First-time mums at higher psychosis risk in month following childbirthFebruary 10th, 2009 - 1:21 pm ICT by ANI
Washington, Feb 10 (ANI): First-time mothers are at the greatest risk of developing psychosis in the month following the birth of their child even if they have never been treated in hospital for mental illness in the past, according to a new study.
It can be common for mothers to experience mental illness in the post-partum period (the months following childbirth): most frequently these might involve short-lived cases of the “baby blues” in the days after birth, and mild to moderate postnatal depression in the weeks and months that follow.
Psychotic illness a mental condition involving episodes where the individual is unable to distinguish between reality and their imagination in the post-partum period is relatively rare.
In the new study, Unnur Valdimarsdottir, of the Karolinska Institutet in Stockholm, and colleagues investigated the rates of psychosis in first-time mothers up to 90 days after the birth of their child, and a number of possible risk factors for psychosis, in Sweden between 1983 and 2000.
The researchers identified nearly three quarters of a million first-time mothers in Sweden in this period and found that 892 had been admitted to hospital for psychosis within 90 days of giving birth (a rate of 1.2 cases for every thousand births).
About half of these women had no previous record of being hospitalized for any psychiatric illness.
Amongst the women who developed psychosis, the incidence rate was highest during the first month following birth and it dropped to a tenth of that initial rate at 90 days after birth.
Also, the research established that the risk of developing psychosis increased with maternal age: women older than 35 were at two times greater risk than women aged 19 or less.
Factors linked to less risk of psychosis in the population of women studied were higher infant birth weight and maternal diabetes; other factors, including smoking and not living with the infant’’s father, had no or limited impact on the risk of psychosis during the postpartum period.
The study therefore suggests that there is a specific risk of first-time mothers developing psychosis in the early period after childbirth.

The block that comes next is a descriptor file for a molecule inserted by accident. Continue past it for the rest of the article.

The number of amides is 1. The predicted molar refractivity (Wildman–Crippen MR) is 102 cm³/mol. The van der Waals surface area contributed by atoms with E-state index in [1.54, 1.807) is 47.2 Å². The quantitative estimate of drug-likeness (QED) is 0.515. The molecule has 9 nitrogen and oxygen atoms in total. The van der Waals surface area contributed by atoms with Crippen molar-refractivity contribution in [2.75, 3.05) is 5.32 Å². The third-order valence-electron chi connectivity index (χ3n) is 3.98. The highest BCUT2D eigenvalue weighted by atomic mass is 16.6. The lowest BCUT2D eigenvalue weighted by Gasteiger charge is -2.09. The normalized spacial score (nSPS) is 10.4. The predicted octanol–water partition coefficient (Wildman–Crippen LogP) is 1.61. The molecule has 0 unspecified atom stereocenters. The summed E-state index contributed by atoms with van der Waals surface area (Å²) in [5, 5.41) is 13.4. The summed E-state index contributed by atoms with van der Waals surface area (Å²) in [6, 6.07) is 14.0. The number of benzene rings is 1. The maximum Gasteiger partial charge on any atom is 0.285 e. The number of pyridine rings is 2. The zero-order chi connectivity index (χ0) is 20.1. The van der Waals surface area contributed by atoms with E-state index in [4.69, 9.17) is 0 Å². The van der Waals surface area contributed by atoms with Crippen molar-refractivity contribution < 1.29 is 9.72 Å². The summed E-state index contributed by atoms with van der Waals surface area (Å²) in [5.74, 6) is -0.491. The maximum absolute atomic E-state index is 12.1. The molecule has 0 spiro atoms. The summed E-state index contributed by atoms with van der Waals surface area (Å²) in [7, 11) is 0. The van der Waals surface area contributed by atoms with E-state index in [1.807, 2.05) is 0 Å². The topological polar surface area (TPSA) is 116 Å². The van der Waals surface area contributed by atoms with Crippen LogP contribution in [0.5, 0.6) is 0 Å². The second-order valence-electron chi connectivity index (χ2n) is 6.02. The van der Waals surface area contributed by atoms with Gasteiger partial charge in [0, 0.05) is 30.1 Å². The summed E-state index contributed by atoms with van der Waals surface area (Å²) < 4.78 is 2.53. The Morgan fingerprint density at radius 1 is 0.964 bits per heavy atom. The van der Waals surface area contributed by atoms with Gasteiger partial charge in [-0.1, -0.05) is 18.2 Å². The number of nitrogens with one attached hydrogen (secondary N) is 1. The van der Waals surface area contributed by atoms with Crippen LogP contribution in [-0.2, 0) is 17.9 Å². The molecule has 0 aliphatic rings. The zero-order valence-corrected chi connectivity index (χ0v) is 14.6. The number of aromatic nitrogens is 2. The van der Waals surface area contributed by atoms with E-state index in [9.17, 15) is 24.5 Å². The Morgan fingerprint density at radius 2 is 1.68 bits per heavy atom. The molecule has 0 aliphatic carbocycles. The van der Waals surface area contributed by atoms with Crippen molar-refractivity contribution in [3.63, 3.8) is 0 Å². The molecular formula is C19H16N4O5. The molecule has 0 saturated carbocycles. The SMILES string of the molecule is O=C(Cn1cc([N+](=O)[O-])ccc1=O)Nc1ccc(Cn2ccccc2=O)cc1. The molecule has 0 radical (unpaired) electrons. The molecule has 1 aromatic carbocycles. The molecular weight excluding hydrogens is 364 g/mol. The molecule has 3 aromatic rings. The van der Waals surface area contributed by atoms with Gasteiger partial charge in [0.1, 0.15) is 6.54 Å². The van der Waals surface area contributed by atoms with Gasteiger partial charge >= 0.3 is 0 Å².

The study has been published in the open-access journal PLoS Medicine. (ANI)
- Women fearing childbirth have longer labour - Jun 27, 2012
- Pregnancy stress can affect baby's iron status: Study - Apr 30, 2012
- High demand for child care nurses in China - Feb 20, 2012
- New mothers in Australia suffer from trauma - Jun 01, 2011
- Study: Fish oil supplements are not much help during pregnancy - Oct 21, 2010
- New mums 'grow bigger brains within months of birth' - Oct 21, 2010
- Maternal influenza vaccination linked to flu protection in infants - Oct 05, 2010
- Breastfeeding linked to stronger maternal response to infant's cry - Apr 21, 2011
- Eating fish oil while pregnant may cut risk of postpartum depression - Apr 13, 2011
- Mom's voice perks up premature baby's condition - Mar 09, 2012
- Babies born to obese mums at risk for iron deficiency - May 01, 2011
- Moms with postpartum depression 'likely to contemplate suicide' - Sep 04, 2009
- Unlawful killing of newborns '5 times higher than thought' - Dec 14, 2010
- Mums abused in childhood more likely to have low-birth weight babies - Mar 30, 2011
- Sad mothers give birth to smaller babies: Study - Aug 26, 2010
Tags: age women, baby blues, birth weight, childbirth, fath, giving birth, incidence rate, initial rate, karolinska institutet, maternal age, maternal diabetes, mental illness, mums, population of women, post partum, psychiatric illness, psychotic illness, risk factors, three quarters, time mothers